Crystal: Glamrou’s right, but it also depends on context. In a drag club for example drag alone isn’t that political, but on the street or in a regional gay bar the act of dressing and acting purposefully provocatively is still a political act. It challenges people, and sometimes that feels scary, hard, and certainly political.

Shirley: And no matter how sugary sweet and harmless we feel (a la 5 Disney princesses) I'm still shocked by the impact we generate when out and about. It still feels very subversive being on the streets in drag no matter what you do. By just existing in dresses, heels and wigs we disrupt and that feels very political indeed. 

Electra: Being authentic is always political, imo. My fellow Denim kweens empower me to be more myself than I’ve ever had the courage to be on my own. And with their support hopefully we can encourage other would-be kweens out there to be themselves.

Aphrodite: Drag is certainly always provocative. And it’s highly personal. But, like the other kweens have said, it can and should be political.

 

What would you say to those who'd try to suggest that commentaries from men regarding the experience of women aren’t necessary to a conversation about feminism?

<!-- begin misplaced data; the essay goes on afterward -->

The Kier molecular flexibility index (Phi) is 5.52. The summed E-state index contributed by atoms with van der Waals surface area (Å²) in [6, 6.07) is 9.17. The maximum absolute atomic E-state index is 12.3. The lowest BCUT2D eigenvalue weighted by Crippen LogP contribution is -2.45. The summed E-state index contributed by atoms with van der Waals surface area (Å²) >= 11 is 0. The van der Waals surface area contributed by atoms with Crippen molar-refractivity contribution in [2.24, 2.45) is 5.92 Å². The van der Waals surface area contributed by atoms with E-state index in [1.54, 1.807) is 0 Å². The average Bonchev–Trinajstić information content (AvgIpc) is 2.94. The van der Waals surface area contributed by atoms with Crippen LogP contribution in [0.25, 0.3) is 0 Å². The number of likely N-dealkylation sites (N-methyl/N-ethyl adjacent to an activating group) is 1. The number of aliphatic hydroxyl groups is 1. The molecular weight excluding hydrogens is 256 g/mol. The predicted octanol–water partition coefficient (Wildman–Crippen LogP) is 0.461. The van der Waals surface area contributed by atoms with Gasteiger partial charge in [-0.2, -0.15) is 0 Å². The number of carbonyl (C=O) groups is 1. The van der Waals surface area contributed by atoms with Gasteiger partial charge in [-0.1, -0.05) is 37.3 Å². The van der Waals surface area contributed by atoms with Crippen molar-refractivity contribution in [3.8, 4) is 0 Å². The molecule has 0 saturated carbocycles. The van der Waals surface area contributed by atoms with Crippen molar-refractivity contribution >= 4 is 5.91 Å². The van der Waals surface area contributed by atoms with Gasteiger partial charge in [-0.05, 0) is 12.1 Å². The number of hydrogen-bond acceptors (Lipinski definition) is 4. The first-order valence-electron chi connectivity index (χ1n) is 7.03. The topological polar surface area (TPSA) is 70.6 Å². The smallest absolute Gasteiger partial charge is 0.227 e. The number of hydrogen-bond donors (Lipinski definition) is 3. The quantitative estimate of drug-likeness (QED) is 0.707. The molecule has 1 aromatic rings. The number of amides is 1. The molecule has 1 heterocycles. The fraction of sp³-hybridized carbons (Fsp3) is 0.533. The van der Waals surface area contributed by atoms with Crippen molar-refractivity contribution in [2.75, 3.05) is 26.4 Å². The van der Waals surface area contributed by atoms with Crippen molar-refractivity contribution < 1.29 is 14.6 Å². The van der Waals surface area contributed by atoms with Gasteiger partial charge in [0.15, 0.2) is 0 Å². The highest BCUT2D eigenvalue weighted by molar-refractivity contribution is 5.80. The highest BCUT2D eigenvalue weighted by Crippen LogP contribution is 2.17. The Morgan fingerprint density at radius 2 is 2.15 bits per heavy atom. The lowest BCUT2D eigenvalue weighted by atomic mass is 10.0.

Glamrou: I don’t think drag is a commentary on the experience of women - it’s a celebration and exploration of femininity, not the female experience; as a male-bodied non-binary performer, I would never want to try and comment on the experience of being a woman, as I am not a woman, and have had the privilege of a male body my entire life. What I would say is that drag deconstructs femininity rather than assumes it (as such, drag, I think, should be consciously artificial - hence it is useful in feminist discourses that want to demonstrate how constructed gender performance is. Also, there are many women and female bodied drag performers who also use drag to play with their femininity - Victoria Sin is especially my hero.